... is responsible to align with different Stakeholders. The entire organization must respect his decisions.
... should have full decision-making authority to reduce risk of unnecessary delays.
... is the only person who gives requirements to the Development Team
... is the only person who has the authority to cancel the Sprint.
... could delegate the Product Backlog management job to the Development Team, while he/ she remains accountable.
- Sole person for creating, maintaining and clearly describing the Product Backlog
- Prioritizing the Product Backlog Items
- Ensuring that the Product Backlog is transparent and visible
- Ensuring the Development Team‘s proper understanding of the Product Backlog Items
- Discussing the objectives that the Sprint should achieve with the Scrum Team
- Helping to clarify the selected Product Backlog Items and make trade-offs
- Inviting the Scrum Team to the Sprint Review meeting
- Explaining “Done”/ “Not Done” on the Product Backlog
- Reviewing timeline, budget, potential capabilities, market for the next anticipated release of the product
... is a servant-leader for the Scrum Team.
... is responsible for removing impediments to the Development Team’s progress.
... should work with Scrum Team and the organization to increase the transparency.
- Facilitating the Scrum process
- Ensuring that the Scrum events are held and the team understands the purpose
- Coaching the Scrum Team to follow the rules
- Collaborating with other Scrum Team members to understand the execution of the Sprint and reviewing the Sprint‘s performance and progress
- Finding techniques for Product Backlog management
- Helping the Scrum Team to understand the need for clear and concise Product Backlog Items
- Understand product planning in an empirical environment
- Ensuring the Product Owner knows how to arrange the Product Backlog to maximize value
- Understanding and practising agility
- Facilitating Scrum events as requested or needed
- Coaching team in self-organization and cross-functionality
- Helping Team to create high-value products
- Removing impediments to the Team’s progress
- Facilitating Scrum events as requested or needed
- Coaching the Team in organizational environments in which Scrum is not yet fully adopted and understood
- Leading and coaching the organization in its Scrum adoption
- Planning Scrum implementations within the organization
- Helping employees and Stakeholders to understand and enact Scrum and product development
- Causing change that increases the productivity of the Scrum TeamWorking with other Scrum Masters to increase the effectiveness of the application of Scrum in the organization
- The Product Backlog is the only set of requirements for action.
- It should work in a self-organized and cross-functional manner.
- The team decides autonomously about the workload of the next Sprint and the estimated effort for each task.
- There is no title rather than developer in the team; and there is no sub-team. However individual team members may have specialized skills.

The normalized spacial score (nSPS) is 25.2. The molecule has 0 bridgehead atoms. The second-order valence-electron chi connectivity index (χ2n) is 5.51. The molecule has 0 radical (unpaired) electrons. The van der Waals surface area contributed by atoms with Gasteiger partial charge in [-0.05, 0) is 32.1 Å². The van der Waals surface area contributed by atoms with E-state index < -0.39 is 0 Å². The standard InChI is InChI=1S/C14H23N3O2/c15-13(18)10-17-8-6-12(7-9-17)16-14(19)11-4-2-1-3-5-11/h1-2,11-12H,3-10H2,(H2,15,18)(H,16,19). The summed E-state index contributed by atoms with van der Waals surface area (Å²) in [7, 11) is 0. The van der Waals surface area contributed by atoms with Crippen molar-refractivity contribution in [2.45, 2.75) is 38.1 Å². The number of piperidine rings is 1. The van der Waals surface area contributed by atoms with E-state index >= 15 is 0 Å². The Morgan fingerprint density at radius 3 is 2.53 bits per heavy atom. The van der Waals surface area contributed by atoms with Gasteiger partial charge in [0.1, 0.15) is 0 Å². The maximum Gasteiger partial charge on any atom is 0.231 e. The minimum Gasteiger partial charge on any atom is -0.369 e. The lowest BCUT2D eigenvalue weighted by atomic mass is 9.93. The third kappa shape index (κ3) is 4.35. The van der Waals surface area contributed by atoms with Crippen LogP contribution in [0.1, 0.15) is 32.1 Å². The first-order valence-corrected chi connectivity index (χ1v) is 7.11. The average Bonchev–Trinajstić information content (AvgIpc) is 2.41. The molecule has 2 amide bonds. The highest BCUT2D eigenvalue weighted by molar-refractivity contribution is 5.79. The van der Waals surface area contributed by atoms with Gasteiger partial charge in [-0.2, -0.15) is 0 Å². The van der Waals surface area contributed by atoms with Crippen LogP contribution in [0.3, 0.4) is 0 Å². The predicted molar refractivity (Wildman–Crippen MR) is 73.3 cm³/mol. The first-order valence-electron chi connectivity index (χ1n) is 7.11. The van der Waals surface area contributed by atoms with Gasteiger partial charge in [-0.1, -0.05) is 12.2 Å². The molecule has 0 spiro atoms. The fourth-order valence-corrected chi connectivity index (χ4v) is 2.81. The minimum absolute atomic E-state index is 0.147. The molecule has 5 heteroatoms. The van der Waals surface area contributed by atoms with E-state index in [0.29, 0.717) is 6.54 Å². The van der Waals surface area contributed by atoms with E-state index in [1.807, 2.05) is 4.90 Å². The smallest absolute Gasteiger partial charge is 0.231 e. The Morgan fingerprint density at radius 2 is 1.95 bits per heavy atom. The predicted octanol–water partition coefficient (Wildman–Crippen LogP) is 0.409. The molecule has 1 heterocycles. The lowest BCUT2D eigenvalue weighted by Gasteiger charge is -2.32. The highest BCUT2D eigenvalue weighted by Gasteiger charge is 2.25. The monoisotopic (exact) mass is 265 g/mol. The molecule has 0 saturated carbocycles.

- The counts for team members should range from 3 to 9.
- Defining the tasks of the Sprint Backlog
- Making decisions on how to turn the Sprint Goal and Sprint Backlog into a “Done” Product Increment
- Self-organizing to do the work in the Sprint Backlog
- Being responsible of conducting the Daily Scrum
- Inspecting progress towards Sprint Goal
- Meeting after the Daily Scrum for detailed discussions, to adapt/ re-plan the rest of the Sprint’s work
- Demonstrating the work to Product Owner and Stakeholders and answering the questions about the Increment
- Discussing good points, identified problems and problems’ solutions
(According to the Scrum Guide™ not an official Scrum Role)
Due to the individual character of each project there may be wide variances regarding the importance and impact of Stakeholders. Most probably there are even more Stakeholders than those described here. Therefore, a detailed Stakeholder analysis at the beginning and throughout the project is crucial for it‘s success.
- Internal: Individuals/ groups who make the funding decision for the product development effort (typically executive managers or budget managers)
- External: Individuals/ groups/ organizations who pay to use the product (only applies to externally sold product)
- Being the main source of information when defining the requirements
- Being the protagonist in most of the User Stories; reviewing the Increments (passive, based on User Stories)
- Using the finished product
- Providing resources and guidelines within the organization
- Solving problems which the Scrum Master escalates
- Being the last instance to decide upon issues
The Product Vision is a short statement which describes the objectives and benefits of the product
- The Product Vision explains how your product supports the company’s or organization’s goals and strategies
- The Product Vision refers to key product goals, the customer, how to address his needs and should emphasize the unique value
- The Product Vision should be created before the Product Backlog
- It is owned and updated by the Product Owner
Template to create a Vision Statement (by Geoffrey A. Moore)
There are a number of topics that always should be considered in a proper Vision Statement:
FOR "target customer"
THE "product name"
IS A "product category"
THAT "product benefit / reason to buy"
OUR PRODUCT "differentiation/ value proposition"
The classic way to validate the Product Vision is to answer the elevator test: “Can you explain your product in the time it takes to ride up in an elevator?” Passing this test ensures that your Product Vision is clear, engaging and brief.